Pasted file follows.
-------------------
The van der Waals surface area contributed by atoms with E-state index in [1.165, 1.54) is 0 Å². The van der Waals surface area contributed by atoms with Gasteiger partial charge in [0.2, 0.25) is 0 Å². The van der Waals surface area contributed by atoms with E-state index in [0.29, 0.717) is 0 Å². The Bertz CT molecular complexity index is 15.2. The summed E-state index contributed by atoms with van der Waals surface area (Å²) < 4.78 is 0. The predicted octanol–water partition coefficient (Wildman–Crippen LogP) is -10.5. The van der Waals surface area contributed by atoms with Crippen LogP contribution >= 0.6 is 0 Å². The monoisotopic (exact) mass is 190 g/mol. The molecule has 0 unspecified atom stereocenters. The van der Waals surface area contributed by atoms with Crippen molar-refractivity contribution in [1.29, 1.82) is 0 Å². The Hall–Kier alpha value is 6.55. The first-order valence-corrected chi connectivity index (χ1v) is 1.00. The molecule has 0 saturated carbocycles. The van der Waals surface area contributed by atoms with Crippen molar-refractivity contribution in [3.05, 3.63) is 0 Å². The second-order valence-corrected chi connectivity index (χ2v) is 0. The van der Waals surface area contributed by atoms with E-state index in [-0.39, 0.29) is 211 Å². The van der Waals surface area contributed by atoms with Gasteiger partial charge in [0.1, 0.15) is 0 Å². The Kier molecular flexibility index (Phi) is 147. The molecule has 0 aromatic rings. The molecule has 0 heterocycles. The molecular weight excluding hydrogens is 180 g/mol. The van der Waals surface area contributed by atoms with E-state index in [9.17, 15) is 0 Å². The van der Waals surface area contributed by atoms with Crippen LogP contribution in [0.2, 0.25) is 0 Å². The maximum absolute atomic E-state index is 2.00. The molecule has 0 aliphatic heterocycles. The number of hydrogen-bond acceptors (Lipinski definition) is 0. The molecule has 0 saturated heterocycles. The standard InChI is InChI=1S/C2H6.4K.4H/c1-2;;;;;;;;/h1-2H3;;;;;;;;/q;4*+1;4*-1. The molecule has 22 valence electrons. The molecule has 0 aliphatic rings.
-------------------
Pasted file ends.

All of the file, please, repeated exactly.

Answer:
The van der Waals surface area contributed by atoms with E-state index in [1.165, 1.54) is 0 Å². The van der Waals surface area contributed by atoms with Gasteiger partial charge in [0.2, 0.25) is 0 Å². The van der Waals surface area contributed by atoms with E-state index in [0.29, 0.717) is 0 Å². The Bertz CT molecular complexity index is 15.2. The summed E-state index contributed by atoms with van der Waals surface area (Å²) < 4.78 is 0. The predicted octanol–water partition coefficient (Wildman–Crippen LogP) is -10.5. The van der Waals surface area contributed by atoms with Crippen LogP contribution >= 0.6 is 0 Å². The monoisotopic (exact) mass is 190 g/mol. The molecule has 0 unspecified atom stereocenters. The van der Waals surface area contributed by atoms with Crippen molar-refractivity contribution in [1.29, 1.82) is 0 Å². The Hall–Kier alpha value is 6.55. The first-order valence-corrected chi connectivity index (χ1v) is 1.00. The molecule has 0 saturated carbocycles. The van der Waals surface area contributed by atoms with Crippen molar-refractivity contribution in [3.05, 3.63) is 0 Å². The second-order valence-corrected chi connectivity index (χ2v) is 0. The van der Waals surface area contributed by atoms with E-state index in [-0.39, 0.29) is 211 Å². The van der Waals surface area contributed by atoms with Gasteiger partial charge in [0.1, 0.15) is 0 Å². The Kier molecular flexibility index (Phi) is 147. The molecule has 0 aromatic rings. The molecule has 0 heterocycles. The molecular weight excluding hydrogens is 180 g/mol. The van der Waals surface area contributed by atoms with E-state index in [9.17, 15) is 0 Å². The van der Waals surface area contributed by atoms with Crippen LogP contribution in [0.2, 0.25) is 0 Å². The maximum absolute atomic E-state index is 2.00. The molecule has 0 aliphatic heterocycles. The number of hydrogen-bond acceptors (Lipinski definition) is 0. The molecule has 0 saturated heterocycles. The standard InChI is InChI=1S/C2H6.4K.4H/c1-2;;;;;;;;/h1-2H3;;;;;;;;/q;4*+1;4*-1. The molecule has 22 valence electrons. The molecule has 0 aliphatic rings.